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A Note from Marcy

Russian Black Bread & Russian Sweet and Sour Cabbage Soup – for the hearty
Zesty Italian Minestrone With Panchetta & Italian Hearth Bread – for the paesan
My Favorite Cream of Leek Soup & French Crusty Rolls – for the sophisticated
Restaurant Style Chicken Vegetable Soup & Old-Fashioned White Bread -  for traditional values
Carrot Ginger,Cilantro and Orange Soup & Fresh Pita Bread – for the vegetarian gourmet
Beer'n Beef Irish Stew in a Bread Bowl & Edible Bread Bowls for the waste not, want not, eater

For subscribers, time to start your  asap!

October 2004 Regular Issue Recipes

!! Our Free-for-All Monthly Bonus Recipe!!!
Plus….Fried Dough From the Field of Dreams

The Splitter A Fried Hotdog That is Sumptuous!
Big Red Candy Mountain Candy Apples
Caramel Popcorn

Fall Classic Cinnamon Raisin Bread

Diner Style Old Fashioned Brown Sugar Oatmeal Apple Crisp
Double Apple Old Time Country Apple Pie
Atwater Market Stuffed Olive Coil Bread  

Refrigerator Bran Muffins

Welcome to the Field of Dreams Issue *
* Special dedication below

Dear Fellow Bakers and Friends of BetterBaking.Com,

I know, I know -  where is the heartwarming BB cover of autumn apples or funky pumpkins? Isn’t it Canadian Thanksgiving, Succoth, and Halloween? Yes, assuredly. But on the occasion of the World Series approaching, the recent induction of the Jewish Major Leaguers into the Cooperstown Hall of Fame, and tearful farewell to ‘nos amours’, our Montreal Expos, a baking tip of the cap is in order. My ode to the boys of summer follows below. Some other matters of business:

Please visit for my feature and recipes from the Cooperstown Jewish Major Leaguers event in They Came, They Played Ball, Now Let’s Eat. Also, visit

Baking Classes at BB Test Kitchens

As always, the BB test kitchens are in full gear. My Bread Class for October 3rd is full and another flight for bread bakers is being planned, due to demand. If you are in the Montreal area and would like to attend a cozy, baking Sunday, email for details. Courses, when held, are on Sundays, 1-3 pm.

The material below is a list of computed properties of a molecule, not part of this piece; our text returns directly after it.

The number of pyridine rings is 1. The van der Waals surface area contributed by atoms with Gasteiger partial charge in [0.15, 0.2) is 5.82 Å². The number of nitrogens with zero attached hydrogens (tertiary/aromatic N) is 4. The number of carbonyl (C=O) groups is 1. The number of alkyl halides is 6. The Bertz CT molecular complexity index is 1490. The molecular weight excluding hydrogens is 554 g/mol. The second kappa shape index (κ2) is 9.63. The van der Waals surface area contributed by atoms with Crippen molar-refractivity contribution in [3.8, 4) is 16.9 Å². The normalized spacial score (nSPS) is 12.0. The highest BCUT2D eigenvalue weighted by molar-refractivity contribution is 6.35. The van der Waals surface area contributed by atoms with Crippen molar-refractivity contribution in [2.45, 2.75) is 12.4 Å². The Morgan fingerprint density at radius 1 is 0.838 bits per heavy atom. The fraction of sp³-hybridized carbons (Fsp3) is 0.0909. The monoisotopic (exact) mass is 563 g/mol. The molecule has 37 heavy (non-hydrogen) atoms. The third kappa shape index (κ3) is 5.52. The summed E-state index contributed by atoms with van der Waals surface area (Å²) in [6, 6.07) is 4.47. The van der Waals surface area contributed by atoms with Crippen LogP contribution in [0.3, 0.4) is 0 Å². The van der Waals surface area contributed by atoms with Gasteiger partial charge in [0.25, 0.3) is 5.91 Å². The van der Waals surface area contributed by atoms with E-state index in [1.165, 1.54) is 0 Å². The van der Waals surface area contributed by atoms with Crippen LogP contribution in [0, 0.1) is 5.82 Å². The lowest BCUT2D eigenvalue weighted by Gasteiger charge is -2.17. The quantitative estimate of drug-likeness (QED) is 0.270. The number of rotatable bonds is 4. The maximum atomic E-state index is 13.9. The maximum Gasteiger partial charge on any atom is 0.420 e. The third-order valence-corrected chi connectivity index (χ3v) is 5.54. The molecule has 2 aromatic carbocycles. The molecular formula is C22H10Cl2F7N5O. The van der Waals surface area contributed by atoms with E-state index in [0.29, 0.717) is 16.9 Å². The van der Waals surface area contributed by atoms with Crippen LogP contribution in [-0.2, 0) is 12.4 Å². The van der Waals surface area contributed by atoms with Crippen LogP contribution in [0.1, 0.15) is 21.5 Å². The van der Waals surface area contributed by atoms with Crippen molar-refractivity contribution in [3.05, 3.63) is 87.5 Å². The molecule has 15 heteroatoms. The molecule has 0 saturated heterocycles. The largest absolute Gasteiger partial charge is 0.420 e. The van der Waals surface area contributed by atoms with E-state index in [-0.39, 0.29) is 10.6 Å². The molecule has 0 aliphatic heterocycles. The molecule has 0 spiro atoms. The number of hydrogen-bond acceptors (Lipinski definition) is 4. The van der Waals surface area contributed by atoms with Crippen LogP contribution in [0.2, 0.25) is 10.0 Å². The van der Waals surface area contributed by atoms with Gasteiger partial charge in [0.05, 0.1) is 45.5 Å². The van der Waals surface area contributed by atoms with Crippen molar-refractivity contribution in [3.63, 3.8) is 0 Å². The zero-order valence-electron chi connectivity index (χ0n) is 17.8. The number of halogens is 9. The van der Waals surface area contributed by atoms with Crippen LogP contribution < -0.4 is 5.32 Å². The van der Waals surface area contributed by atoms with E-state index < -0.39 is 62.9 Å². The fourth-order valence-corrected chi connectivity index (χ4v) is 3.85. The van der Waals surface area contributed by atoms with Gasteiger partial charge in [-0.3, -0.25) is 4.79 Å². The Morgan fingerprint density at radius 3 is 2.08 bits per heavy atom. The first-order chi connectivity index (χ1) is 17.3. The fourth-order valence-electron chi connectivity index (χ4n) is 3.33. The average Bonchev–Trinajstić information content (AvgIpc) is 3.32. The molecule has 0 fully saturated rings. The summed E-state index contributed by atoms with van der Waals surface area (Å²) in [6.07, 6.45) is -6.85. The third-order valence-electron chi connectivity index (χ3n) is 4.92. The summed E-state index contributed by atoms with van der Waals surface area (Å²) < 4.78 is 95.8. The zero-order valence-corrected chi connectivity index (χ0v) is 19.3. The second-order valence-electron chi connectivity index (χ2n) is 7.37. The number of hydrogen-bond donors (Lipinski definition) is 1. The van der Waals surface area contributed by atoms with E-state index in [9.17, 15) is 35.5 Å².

The Field of Dreams Issue of BB Essay

Tales from the dugout, with love from the diamond......

I am the first to confess that I know very little of baseball stats, the players, the heroes (beyond their names and odd associated facts, historical or game related). I learned about baseball more through osmosis via father/daughter bonding. We did not play pitch and catch in the backyard. Instead, I spent umpteen Sunday afternoons of my youth, hanging around my dad, as lots of little girls are wont to do (until they hit 11 3/4 years), watching baseball. Can’t say I appreciated what made him so het up about the game but I liked just spending time around him. As a youngest, only girl, to two older brothers, there never seemed to be enough time so baseball Sundays was one guaranteed oasis.  I recall asking my dad once, as we watched a dramatic pause, at full count in a Yankees Dodgers game, why, in heaven’s name, did the pitcher just not throw as hard as he could and the batter just hit as hard as he could. “You don’t get it, said my dad, patiently and with a slight smile, ‘it’s about strategy. It’s a duel. It’s psychology’.

Well, in time I did sort of get it and then forgot about that I got it. I abandoned baseball Sundays for baking, books and boys. Until one day, it suddenly I had three boys of my own and because of them, the diamond courted me back.

At first, I put my first-born son in swimming. Fiasco. Then we tried gymnastics and then soccer. Ever notice how the eldest kid is the test drive sibling? Only hockey worked out and Jonathan became a stellar goalie. I was a less than civilized hockey parent I suppose, always the first on at the boards when any of the opposing players went anywhere near my son once the whistle blew and he was down in the crease. I would see those nicking hockey sticks poke away at him and became something of a pit bull. Once somebody did have to hold me from jumping over the boards. It was Jonathan's are-you-insane?glare which was sufficient to curtail my mother tigress gene for years to come.